I arrived at New Market Mall at 6:45 to a sparse group of gamers. I’m not sure if March Madness was keeping people away but it felt like the crowd might not break 80. Rich, a buddy from Analog Game Night (AGN) Group, was going to drop by around 7pm so I started looking for a game that we could get involved in. I couldn’t find an open game so when Rich arrived, he and I played a game of Jambo. Rich had never played and I failed to get his feedback so I’m not sure if he liked it or not. Jambo is one of my favorite two-player games but I hesitated to play it at CABS because I knew Jeff Chunko would chide us for playing a two-player game when there are so many group games to play. I had warned Rich that he might and as expected Jeff fulfilled his role with flying colors (just kidding Jeff!).
I’m always at the mercy of my innate “sucky card karma”. Although Rich won, I felt happy with the knowledge that I needed just one card for the win, putting up the good fight with only one small market against Rich’s three. Jambo isn’t something I want to play all of the time but I do find it a respectable filler.
After Jambo, I linked up with Jeff Wolfe who participates in my giant geeklist on BGG. We picked up a fourth player and performed the requisite hummin’ and hawin’ in front of the CABS game cabinets. Nobody seemed to want to commit to anything so I offered my copy of Samurai. I quickly went through the rules and we got down to business. I ended up with the majority of Rice Paddies but Jeff ended up winning with the other two majorities. The key to Samurai is to engage others at just the right moment and level of effort so that they lay tiles near the pieces you want but in such a way that you can still retain majority. Attempting to capture pieces, without help from others, over commits your efforts into one area putting you on the sure road to disaster.
After Samurai, we stared blankly at the game cabinets again. I’m starting to feel like I need to line up the games I want to play in advance so that I can come in with a plan. My plan certainly wouldn’t be an attempt to dictate the games to play but I don’t enjoy the indecision of what to play next. I’m open to play just about anything but I’m also not hesitant to voice my opinion if I don’t like a game. There are lots of games in the cabinet that I’ve read about on BGG and I’d love to play them at least once. However, I’ve noticed a hesitance to play many of these games. For example, I have never played, San Marco, Web of Power, Oasis, Carolus Magnus, or Dos Rios but my mention of them falls like a lead balloon. I really can’t complain though. Being so new to the group, gazing into the game cabinet still has that “Christmas Morning” effect on me. I just want to grab the toys that are new to me. It’s for that reason that my check-outs from the library will be these games; San Marco is first up. If I only read through the rules at home, I’ll be more prepared to play at the next meeting. Okay, enough of that…and back to the games.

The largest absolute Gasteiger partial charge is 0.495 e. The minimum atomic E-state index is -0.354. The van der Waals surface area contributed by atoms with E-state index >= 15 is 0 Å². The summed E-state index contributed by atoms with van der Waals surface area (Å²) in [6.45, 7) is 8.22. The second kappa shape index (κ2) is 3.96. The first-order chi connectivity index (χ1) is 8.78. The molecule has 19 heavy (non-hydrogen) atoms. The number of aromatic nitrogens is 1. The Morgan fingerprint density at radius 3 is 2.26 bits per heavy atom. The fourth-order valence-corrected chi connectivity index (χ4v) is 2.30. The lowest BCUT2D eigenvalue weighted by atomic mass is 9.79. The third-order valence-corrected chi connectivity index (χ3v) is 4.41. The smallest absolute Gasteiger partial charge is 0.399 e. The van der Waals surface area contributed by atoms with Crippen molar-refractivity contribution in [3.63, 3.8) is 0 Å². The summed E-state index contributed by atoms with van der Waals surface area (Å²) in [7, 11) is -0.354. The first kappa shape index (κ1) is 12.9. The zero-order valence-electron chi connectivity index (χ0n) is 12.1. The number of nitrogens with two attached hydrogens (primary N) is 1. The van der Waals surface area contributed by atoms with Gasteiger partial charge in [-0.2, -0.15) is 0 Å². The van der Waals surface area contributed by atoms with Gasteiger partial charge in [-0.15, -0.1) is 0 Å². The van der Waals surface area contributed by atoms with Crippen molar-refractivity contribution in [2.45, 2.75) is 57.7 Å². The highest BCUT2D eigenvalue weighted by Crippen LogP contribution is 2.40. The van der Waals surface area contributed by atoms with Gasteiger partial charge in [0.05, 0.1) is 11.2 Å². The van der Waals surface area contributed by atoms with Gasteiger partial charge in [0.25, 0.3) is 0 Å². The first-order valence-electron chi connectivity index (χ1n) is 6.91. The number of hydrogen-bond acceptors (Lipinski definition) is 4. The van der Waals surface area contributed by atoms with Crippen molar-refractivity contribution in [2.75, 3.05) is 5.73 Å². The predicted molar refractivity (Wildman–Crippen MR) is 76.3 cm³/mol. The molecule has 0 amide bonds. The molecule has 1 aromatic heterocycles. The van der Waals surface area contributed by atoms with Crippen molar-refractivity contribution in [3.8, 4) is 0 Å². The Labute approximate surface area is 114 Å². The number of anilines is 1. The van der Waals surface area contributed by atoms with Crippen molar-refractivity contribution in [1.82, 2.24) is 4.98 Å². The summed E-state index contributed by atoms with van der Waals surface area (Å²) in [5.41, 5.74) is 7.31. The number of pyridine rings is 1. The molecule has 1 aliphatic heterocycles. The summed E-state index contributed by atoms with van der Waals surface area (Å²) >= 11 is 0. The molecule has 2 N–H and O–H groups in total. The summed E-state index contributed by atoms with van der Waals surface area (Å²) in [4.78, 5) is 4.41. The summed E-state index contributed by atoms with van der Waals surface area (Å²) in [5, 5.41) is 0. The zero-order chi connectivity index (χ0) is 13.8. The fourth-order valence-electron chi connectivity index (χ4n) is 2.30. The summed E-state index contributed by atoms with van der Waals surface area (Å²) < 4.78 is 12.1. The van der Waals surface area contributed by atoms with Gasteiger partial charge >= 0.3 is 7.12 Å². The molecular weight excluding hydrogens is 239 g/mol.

To break the indecision I offered my copy of Mexica. I haven’t played this great game for years and it’s on my “blow off the dust and play it stupid!” list. I’ll be posting a full review soon but I really like the game even though I so totally suck at it. Being one of the Kramer/Kiesling “Mask Trilogy” games (Java, Tikal, Mexica), it’s an action-point, area-control game. Jeff Wolfe was the clear winner and I came up last. More on that in another post. Boy, do I suck at this game but I want to play again…now!
Rich left around 1am after Mexica and again…the indecision. Jeff and I linked up with Alan to play his copy of Plunder. The game vaguely reminded me of Ice Pirates of Harbor Grace even though it’s really a much different game. In Plunder, you sail your ship out onto the ever expanding board as cards are placed on the table. Open Sea, Ports, and Coastline cards are placed in a grid pattern determining where you can sail. France, Holland, England, and Spain ply the waters and you attack them to plunder goods. Wars between countries can break out limiting your ability to sell goods in ports controlled by those countries. The game doesn’t use dice to resolve battle but, instead, uses cards that play multiple roles in the game depending on how and when they’re played. I appreciate the nice artwork on the cards and the huge pile of cardboard coins and chits representing flags from countries and the goods you can plunder. I found the game engaging but it ended abruptly leaving everyone with, as Jeff put it, a Fluxx like feeling. Jeff and I were pretty close to being tied but after two more rounds, he’d doubled his money and won. I’d play it a few more times to see how it feels in different situations but I don’t generally like games that have a widely varying play time.
Boy, this was a long post and if you made it this far, I appreciate it. I’d be interested in hearing how you feel about the games I’ve mentioned. Now…time for a nap. Getting home at 2:30am is getting harder and harder to recover from.